What is a design and access statement?
With a few exceptions, all applications for planning permission and listed building consent need to be accompanied by a design and access statement. This needs to explain:
- The design principles and concepts that have been applied to the development - i.e. relating to the amount, layout, scale, landscaping and appearance of the development, and how the design of the development takes into account its context.
- How issues relating to access to the development have been dealt with - i.e. the policy adopted relating to access and how relevant development plan policies have been taken into account, whether any consultation has been undertaken, how any issues which might affect access have been addressed, how all prospective users will be able to gain access to and through the development, reasons for choosing the main points of access to the site and the layout of internal routes, and how features which ensure access will be maintained.
- In relation to all applications for affecting a historic asset (e.g. a listed building or conservation area), the design and access statement needs to provide a description of the significance of the historic asset and the impact of the proposal on that significance. The level of detail should be proportionate to the importance of the heritage asset and sufficient to understand the impact on its significance. For works to listed buildings, this needs to ensure the special architectural or historic importance of the building, any important physical features of the building, and its setting are taken into account. This is a requirement of Policy HE6 of PPS5, Planning for the Historic Environment. Further information can be found in the Historic Environment Planning Practice Guide, which can be downloaded from the right of the page. Applications which do not comply with this requirement will not be validated or progressed.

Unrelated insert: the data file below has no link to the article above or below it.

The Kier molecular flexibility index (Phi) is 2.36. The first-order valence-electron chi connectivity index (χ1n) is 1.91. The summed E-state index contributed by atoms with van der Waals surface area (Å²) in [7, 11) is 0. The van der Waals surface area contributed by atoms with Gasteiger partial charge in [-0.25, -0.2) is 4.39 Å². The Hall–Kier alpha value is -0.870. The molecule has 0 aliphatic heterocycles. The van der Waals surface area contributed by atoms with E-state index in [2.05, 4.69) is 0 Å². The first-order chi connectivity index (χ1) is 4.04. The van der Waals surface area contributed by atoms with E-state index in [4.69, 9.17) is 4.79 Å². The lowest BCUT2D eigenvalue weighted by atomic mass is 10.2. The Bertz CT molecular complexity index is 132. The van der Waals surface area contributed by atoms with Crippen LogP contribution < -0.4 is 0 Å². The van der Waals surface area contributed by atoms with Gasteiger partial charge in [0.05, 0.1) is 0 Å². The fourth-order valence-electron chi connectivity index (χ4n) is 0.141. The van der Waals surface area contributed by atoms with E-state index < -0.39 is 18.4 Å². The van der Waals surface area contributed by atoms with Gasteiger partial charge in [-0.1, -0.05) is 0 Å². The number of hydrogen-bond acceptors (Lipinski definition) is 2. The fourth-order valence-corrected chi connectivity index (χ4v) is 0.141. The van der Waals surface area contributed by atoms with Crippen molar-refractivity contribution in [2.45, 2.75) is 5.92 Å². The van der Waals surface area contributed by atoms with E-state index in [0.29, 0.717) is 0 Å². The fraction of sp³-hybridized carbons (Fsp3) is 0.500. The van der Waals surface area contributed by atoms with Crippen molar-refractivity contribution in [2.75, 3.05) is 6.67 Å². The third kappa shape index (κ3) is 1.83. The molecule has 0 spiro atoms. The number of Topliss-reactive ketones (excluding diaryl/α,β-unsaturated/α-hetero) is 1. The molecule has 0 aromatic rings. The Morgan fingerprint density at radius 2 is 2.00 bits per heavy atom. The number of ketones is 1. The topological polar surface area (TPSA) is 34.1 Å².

Applications which need to be accompanied by a design and access statement but are submitted without one will not be registered until the statement has been received. Although the length of statements needs to be proportionate to the scale and complexity of the proposed development, they must go into sufficient depth to illustrate the process that has led to the proposal and it needs to explain and justify the proposal in a structured way.
The exceptions to the need to submit a design and access statement are:
i. engineering or mining operations
ii. development of an existing dwellinghouse, or development within the cartilage of a dwellinghouse for any purpose incidental to the enjoyment of the dwellinghouse, where no part of that dwellinghouse or cartilage is within a designated area
iii. a material change in the use of land or buildings, unless it also involves operational development
iv. extensions to the time limits for implementing existing planning permissions
v. development of an existing flat for any purpose incidental to the enjoyment of the flat as such, where no part of that flat is within a designated area
vi. the extension of an existing building used for non-domestic purposes where the floorspace created by the development does not exceed 100 square metres and where no part of the building or the development is within a designated area
vii. the erection, construction, improvement or alteration of a gate, fence, wall or other means of enclosure, up to 2m high or the height of the existing means of enclosure, whichever is the higher, where no part of the building or the development is within a designated area or the cartilage of a listed building
viii. development on operational land consisting of the erection of a building or structure up to 100 cubic metres in volume and 15m in height and where no part of the development is within a designated area
ix. the alteration of an existing building where the alteration does not increase the size of the building and where no part of the building or the development is within a designated area
x. the erection, alteration or replacement of plant or machinery where, as a result of the development, the height of the plant or machinery would not exceed the greater of 15 metres above ground level, or the height of the original plant or machinery, and where no part of the development is within a designated area; or
xi. development of land pursuant to section 73 (determination of applications to develop land without conditions previously attached) of the Town and Country Planning Act 1990
Last reviewed: 21 - 06 - 2011